Friday, September 18, 2020

masks?

Sometimes I search for something to write. Other times, though, it seems like a topic is dumped on my lap, even if it's something I've been trying to avoid. Today is one of those times. I guess a more apt description would be "shoved in my face," because that's what's happening right now. Right now, that's the division over masks and government mandates pertaining to this virus.

I'll be honest--I have friends and family on both sides of the issue. I see and hear arguments on both sides, which normally wouldn't be a bad thing. Normally, I appreciate a good debate. I think I must get that from Pop, because he's been known to play "devil's advocate" on more than one occasion. I love learning something new, and you don't ever get to do that solely by watching, reading, and listening to the people you already agree with. New things are learned by putting yourself into a place of slight discomfort, a place where you acknowledge that you don't have all the answers and that there are things you don't know.

The problem right now? Nobody seems to be willing to listen to anyone on the other side of the issue. Instead, we see long lists posted on social media talking about the reasons people wear masks. They typically look something like this:
  • I wear a mask because I'm educated enough to know...
  • I wear a mask because I care about other people...
  • I wear a mask because I want to be part of the solution...
  • I wear a mask because I'm an adult who contributes to society...
  • I wear a mask because it means I'm caring and responsible...
  • I wear a mask because I know this isn't a hoax...
  • I wear a mask because I don't think an inconvenience is more important...
  • I wear a mask because it could save just one life...
At first glance, it looks positive. The problem, though, is that all too often the assumption seems to be that if you do the opposite, that means you believe the opposite. In this case, if you don't wear a mask it must mean that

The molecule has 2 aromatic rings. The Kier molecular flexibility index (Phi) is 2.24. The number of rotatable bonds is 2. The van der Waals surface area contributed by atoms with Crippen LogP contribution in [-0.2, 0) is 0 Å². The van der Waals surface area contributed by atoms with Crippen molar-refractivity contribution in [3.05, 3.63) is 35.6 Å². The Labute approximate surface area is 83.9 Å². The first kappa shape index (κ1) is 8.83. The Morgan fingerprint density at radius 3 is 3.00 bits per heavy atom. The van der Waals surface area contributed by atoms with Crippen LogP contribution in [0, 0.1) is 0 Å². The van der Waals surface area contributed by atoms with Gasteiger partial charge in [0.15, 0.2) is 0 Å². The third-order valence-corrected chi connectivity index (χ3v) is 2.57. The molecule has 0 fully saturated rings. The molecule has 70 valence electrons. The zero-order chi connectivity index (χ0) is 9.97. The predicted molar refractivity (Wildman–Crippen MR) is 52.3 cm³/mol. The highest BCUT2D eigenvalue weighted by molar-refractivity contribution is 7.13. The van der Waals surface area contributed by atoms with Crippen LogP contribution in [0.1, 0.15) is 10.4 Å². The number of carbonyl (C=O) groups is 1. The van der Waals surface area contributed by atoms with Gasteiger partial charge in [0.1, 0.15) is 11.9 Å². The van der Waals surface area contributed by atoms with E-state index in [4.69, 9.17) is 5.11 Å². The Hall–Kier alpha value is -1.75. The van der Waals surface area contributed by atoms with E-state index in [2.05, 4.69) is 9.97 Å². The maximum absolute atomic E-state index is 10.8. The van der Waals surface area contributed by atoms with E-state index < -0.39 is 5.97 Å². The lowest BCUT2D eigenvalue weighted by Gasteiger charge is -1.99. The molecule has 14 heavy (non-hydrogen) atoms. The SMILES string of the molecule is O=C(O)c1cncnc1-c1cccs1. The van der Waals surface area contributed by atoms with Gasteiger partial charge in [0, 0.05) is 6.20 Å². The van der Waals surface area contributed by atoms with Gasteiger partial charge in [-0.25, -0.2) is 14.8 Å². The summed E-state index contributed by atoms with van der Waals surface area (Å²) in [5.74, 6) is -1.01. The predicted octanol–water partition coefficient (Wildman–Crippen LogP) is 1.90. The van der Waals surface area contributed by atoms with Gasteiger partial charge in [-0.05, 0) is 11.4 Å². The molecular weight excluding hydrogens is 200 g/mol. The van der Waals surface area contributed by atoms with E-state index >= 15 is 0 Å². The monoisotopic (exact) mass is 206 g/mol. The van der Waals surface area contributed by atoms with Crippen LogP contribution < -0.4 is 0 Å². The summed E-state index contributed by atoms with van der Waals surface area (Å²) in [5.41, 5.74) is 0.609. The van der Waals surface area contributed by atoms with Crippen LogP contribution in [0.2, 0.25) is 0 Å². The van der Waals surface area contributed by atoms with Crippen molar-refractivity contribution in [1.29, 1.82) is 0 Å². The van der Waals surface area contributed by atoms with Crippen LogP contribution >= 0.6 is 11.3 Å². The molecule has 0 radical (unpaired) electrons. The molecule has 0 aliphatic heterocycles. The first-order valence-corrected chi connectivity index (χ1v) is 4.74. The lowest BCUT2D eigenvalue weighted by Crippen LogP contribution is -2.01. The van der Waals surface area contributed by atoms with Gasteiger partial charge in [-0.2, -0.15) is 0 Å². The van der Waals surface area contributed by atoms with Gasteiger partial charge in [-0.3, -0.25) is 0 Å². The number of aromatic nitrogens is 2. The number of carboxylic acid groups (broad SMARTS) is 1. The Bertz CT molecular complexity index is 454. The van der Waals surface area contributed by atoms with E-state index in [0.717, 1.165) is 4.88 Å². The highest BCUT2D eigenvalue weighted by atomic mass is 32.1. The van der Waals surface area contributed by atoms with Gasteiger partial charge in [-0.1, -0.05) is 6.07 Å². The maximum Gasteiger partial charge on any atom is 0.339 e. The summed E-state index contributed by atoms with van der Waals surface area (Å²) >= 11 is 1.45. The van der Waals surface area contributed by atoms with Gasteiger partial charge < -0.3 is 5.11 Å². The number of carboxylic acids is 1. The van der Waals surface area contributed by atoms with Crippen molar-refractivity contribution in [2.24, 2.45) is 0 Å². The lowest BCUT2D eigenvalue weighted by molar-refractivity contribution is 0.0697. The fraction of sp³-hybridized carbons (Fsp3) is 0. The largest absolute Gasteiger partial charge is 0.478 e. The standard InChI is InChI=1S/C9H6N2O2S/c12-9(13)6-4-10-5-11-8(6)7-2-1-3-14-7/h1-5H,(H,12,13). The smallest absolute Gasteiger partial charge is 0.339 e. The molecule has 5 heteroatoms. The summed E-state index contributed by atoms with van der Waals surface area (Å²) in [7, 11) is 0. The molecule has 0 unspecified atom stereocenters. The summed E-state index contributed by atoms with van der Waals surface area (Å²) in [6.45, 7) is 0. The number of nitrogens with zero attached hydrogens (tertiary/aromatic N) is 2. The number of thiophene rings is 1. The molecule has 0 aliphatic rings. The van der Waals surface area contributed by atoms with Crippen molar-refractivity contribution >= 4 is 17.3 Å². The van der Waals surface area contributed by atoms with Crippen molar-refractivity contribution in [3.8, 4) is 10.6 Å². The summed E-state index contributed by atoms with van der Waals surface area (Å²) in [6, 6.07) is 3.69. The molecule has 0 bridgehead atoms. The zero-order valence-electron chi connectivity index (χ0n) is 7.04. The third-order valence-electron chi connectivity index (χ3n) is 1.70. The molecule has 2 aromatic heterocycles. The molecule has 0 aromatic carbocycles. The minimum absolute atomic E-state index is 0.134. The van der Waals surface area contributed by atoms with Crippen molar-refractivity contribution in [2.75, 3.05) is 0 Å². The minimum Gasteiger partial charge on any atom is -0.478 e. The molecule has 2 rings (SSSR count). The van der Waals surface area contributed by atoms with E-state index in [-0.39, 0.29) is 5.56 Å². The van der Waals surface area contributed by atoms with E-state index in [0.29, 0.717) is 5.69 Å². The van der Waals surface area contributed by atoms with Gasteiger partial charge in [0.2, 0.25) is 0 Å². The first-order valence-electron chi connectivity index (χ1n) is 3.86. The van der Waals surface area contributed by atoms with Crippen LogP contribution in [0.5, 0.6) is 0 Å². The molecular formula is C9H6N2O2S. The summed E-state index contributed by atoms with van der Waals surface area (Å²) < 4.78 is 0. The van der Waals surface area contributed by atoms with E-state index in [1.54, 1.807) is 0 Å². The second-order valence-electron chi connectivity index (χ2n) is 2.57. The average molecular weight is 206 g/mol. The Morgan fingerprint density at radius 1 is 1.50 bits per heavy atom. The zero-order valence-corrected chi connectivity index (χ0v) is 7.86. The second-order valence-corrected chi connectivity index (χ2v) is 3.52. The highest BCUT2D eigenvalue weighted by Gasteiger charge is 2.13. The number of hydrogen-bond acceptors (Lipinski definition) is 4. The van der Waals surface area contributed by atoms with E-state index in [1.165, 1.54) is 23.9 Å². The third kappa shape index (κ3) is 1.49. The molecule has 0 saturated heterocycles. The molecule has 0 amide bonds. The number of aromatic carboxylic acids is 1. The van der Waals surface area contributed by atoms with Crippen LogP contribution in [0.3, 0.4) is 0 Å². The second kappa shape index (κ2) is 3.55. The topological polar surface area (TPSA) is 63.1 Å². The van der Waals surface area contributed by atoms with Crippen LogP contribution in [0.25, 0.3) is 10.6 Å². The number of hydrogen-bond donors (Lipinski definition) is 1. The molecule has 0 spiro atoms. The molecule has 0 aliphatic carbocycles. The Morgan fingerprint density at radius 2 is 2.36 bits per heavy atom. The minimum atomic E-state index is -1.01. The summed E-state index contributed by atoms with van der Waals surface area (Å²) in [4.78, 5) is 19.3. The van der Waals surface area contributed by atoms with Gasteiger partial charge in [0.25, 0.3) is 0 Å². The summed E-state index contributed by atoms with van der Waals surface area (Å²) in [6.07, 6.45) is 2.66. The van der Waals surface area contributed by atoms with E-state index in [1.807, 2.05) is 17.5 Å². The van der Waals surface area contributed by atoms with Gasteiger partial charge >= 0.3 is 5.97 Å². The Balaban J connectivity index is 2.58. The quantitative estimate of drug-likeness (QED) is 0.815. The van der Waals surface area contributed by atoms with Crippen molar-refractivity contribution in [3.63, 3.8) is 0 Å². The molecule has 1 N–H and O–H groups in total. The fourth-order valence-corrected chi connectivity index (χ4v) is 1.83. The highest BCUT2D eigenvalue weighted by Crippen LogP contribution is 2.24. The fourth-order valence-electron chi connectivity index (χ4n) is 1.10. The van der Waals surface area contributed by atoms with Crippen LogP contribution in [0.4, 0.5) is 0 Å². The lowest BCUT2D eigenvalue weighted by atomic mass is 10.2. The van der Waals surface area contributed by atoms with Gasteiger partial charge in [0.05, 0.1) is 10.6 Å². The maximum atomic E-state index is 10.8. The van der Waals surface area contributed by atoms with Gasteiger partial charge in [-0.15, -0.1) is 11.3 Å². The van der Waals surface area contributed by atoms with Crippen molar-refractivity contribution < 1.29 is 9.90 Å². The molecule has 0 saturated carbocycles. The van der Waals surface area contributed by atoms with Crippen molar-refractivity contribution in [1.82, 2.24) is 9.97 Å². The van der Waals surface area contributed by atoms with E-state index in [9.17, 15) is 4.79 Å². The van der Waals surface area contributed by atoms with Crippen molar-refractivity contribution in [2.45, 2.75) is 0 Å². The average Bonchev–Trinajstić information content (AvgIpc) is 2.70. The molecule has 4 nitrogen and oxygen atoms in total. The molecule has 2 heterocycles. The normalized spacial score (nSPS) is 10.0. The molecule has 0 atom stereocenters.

• you are uneducated
  • you don't care about other people
  • you want to be part of the problem
  • you aren't a contributing member of society
  • you are uncaring and irresponsible
  • you think the virus is a hoax
  • you think inconvenience is more important than lives
  • you don't care if people die

But wait--no one would ever say that, right? The problem is, that's exactly what these lists are doing.

I'll go out on a limb here to say this: I don't think we need to be wearing masks. No, I don't think the virus is a hoax. I do, however, think it's being used to create division and hatred in our society, just like everything is that happens in an election year (no matter which side of an issue you are on). There is overwhelming scientific evidence that shows that the vast majority of people are not at risk from this virus. Schools are closed or meeting virtually, though the risk to children is so low that it is statistically insignificant. People are losing businesses they've given everything to build. People in nursing homes are being forced to live out the end of their lives alone. I think those who are at risk should take precautions, and like always I'll stay home if I'm sick (isn't that what we're supposed to do?). I'll cough and sneeze into my elbow so that I'm not putting those germs on my hands.

I wear a mask at work, because I've made a choice to work for an organization that requires masks. That's one of the wonderful things about living in a free society--organizations have the right to make rules and guidelines, and I have the right to choose whether or not I work for them. If I choose to work for them, though, I choose to abide by their rules and guidelines. The same goes for businesses--it should be their choice whether or not to require masks, and my choice is whether or not I visit that business.

My choice not to wear a mask doesn't mean I'm uneducated. It doesn't mean I think the virus is a hoax or that I don't care about people. It does, however, mean that I've done my research (as I hope you have) and have come to an informed conclusion. It also means that I believe our rights in this country trump emotions and opinions. That's part of growing and maturing--children are controlled by their emotions and opinions. Mature adults? They depend on facts and truth.


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~Mandy

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